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Easements


The library at historic Oxmoor Estate in Louisville

Preservation easements are some of the strongest tools preservationists have to protect historic resources.

An easement is a legal agreement that assures a property’s historic character will be preserved into perpetuity, by placing restrictions on development or changes to a property or historic site and then transferring these restrictions to a qualified organization charged with ensuring protection and enforcement of the restrictions. A property may include a historic building or group of buildings, a parcel of land, or a combination of both. Qualified organizations can range from the state historic preservation office or other government agency to nonprofits whose mission includes historic preservation,  conservation, or environmental protection.

The easement remains with the property whenever ownership changes hands, binding not only the current owner but all future owners as well. In some cases, an owner who donates a historic preservation easement may be eligible for tax benefits.

The Kentucky Heritage Council currently holds 77 preservation easements independently, and co-holds 15 additional easements with other groups and state agencies. KHC also assists with 99 other easements held solely by other agencies or organizations.

Ashland C&O Depot, constructed in 1906

The Kentucky Heritage Council has received easements from a variety of sources including the National Park Service, Civil War Trust, or as part of the federal agreement for grants awarded through Transportation Enhancement or ISTEA funding or programs like Save America's Treasures. Easements may also be granted as private donations by Kentucky citizens concerned with protecting Kentucky's rich history. Easements protect these investments by individuals, government agencies or private organizations by outlining appropriate and acceptable changes that will not destroy a property's tangible connection to Kentucky's past.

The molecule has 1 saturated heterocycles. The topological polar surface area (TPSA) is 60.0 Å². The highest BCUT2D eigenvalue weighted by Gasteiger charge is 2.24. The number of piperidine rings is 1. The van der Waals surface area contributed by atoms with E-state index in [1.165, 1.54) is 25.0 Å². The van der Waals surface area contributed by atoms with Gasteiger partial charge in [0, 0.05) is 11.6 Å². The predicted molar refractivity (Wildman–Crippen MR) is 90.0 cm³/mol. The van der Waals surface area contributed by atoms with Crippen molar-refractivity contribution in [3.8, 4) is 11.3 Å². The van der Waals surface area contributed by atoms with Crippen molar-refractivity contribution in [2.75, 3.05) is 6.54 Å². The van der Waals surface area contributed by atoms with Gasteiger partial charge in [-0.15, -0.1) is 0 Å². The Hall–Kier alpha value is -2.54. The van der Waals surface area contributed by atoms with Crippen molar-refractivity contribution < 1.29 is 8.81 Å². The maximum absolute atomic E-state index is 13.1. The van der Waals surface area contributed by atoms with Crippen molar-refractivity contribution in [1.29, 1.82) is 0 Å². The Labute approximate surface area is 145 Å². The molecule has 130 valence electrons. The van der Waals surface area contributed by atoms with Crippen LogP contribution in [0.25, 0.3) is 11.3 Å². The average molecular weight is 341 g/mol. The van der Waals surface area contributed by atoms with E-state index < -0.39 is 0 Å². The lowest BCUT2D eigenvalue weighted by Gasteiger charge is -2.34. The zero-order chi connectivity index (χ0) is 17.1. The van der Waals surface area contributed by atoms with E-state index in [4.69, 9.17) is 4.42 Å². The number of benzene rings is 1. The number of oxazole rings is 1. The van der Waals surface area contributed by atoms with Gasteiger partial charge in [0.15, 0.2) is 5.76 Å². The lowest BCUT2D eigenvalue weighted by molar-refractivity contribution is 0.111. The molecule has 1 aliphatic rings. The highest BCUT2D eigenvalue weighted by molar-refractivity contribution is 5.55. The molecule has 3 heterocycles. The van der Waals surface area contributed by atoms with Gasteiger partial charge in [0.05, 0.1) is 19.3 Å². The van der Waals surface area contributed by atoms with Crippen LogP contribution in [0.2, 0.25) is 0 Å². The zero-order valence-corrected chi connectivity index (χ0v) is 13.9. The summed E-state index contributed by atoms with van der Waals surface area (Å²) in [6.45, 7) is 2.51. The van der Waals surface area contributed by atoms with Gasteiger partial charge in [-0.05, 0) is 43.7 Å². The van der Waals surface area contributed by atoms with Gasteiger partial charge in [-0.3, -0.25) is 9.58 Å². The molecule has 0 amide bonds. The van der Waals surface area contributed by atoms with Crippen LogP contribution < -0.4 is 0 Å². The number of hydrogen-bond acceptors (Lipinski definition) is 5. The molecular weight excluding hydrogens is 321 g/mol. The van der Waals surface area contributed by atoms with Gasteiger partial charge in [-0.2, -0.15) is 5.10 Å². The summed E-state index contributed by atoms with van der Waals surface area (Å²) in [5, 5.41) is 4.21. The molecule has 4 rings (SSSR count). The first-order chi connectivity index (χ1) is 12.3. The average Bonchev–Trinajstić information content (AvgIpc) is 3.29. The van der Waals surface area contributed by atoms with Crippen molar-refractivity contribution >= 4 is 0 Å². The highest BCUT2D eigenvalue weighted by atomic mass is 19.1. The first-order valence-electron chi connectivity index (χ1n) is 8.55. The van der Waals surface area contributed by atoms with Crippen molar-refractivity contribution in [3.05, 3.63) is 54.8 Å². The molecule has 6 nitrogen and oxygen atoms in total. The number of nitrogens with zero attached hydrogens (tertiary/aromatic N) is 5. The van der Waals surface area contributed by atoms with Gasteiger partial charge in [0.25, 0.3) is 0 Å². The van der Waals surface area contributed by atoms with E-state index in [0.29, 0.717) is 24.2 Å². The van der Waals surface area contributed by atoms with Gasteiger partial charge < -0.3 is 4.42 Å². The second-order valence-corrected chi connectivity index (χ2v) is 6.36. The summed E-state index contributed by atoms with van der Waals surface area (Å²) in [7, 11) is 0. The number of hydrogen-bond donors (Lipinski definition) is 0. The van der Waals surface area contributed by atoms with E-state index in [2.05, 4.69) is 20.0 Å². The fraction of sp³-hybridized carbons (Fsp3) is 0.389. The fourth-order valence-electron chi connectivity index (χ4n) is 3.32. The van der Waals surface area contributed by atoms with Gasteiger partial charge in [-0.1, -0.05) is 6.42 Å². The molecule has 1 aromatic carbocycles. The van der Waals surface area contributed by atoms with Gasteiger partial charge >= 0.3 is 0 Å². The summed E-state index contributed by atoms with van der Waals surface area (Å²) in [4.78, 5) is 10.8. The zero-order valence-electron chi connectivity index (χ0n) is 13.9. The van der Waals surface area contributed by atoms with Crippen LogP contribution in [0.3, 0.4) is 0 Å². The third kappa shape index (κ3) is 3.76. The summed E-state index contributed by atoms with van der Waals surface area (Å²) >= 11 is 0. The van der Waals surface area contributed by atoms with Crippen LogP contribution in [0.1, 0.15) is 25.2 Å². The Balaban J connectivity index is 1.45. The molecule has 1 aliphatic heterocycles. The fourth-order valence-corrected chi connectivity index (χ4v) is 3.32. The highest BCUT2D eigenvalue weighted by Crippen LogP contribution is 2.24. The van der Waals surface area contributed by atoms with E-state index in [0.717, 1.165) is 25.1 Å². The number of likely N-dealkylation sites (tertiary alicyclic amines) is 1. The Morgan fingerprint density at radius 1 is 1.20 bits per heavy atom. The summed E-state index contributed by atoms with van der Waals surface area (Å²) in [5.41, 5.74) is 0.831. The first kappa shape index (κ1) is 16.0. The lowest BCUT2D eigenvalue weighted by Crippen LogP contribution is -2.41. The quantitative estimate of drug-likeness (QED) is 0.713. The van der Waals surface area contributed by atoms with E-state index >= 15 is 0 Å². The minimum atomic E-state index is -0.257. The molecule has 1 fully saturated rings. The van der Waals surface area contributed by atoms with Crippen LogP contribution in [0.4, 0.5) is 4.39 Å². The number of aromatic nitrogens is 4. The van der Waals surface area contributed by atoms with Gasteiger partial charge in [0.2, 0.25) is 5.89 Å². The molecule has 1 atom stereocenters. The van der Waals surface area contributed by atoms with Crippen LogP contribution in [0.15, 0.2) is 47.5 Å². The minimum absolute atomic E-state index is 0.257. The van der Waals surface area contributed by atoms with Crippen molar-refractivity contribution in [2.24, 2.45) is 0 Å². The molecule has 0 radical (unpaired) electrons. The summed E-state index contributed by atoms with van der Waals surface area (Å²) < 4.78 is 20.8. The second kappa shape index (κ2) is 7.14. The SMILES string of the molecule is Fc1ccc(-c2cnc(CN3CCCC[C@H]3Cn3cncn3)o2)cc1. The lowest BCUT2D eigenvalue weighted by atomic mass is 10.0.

Easements have also been given to KHC from private landowners, nonprofit groups, municipal governments, or left to the state in a will. Many of the single-family homes continue to be used as private dwellings, while others have been converted into museums showcasing an important historical event or person at the local, state and/or national level. The larger buildings such as public warehouses or train depots have been adaptively reused and are now offices or event spaces.

Camp Nelson earthworks dating from the Civil War

For more information about easements, check out Easements to Protect Historic Properties:A Useful Historic Preservation Toolwith Potential Tax Benefits, published by National Park Service Technical Preservation Services.

If you are a property owner with an easement held by the Kentucky Heritage Council and would like to propose changes, click here for the Easement Application for Proposed Changes to Property to submit a request. For proposed changes to historic architecture, please refer to the Secretary of the Interior's Standards for Treatment of Historic Properties for guidance when developing plans. If your easement includes stipulations regarding ground disturbance, please contact KHC's Site Protection Director Nick Laracuente with questions.

If you are interested in or have questions about a historic preservation easement, contact Diane Comer, Site Development Program manager, at (502) 564-7005, ext. 4477.

Thank you for helping protect Kentucky's historic resources!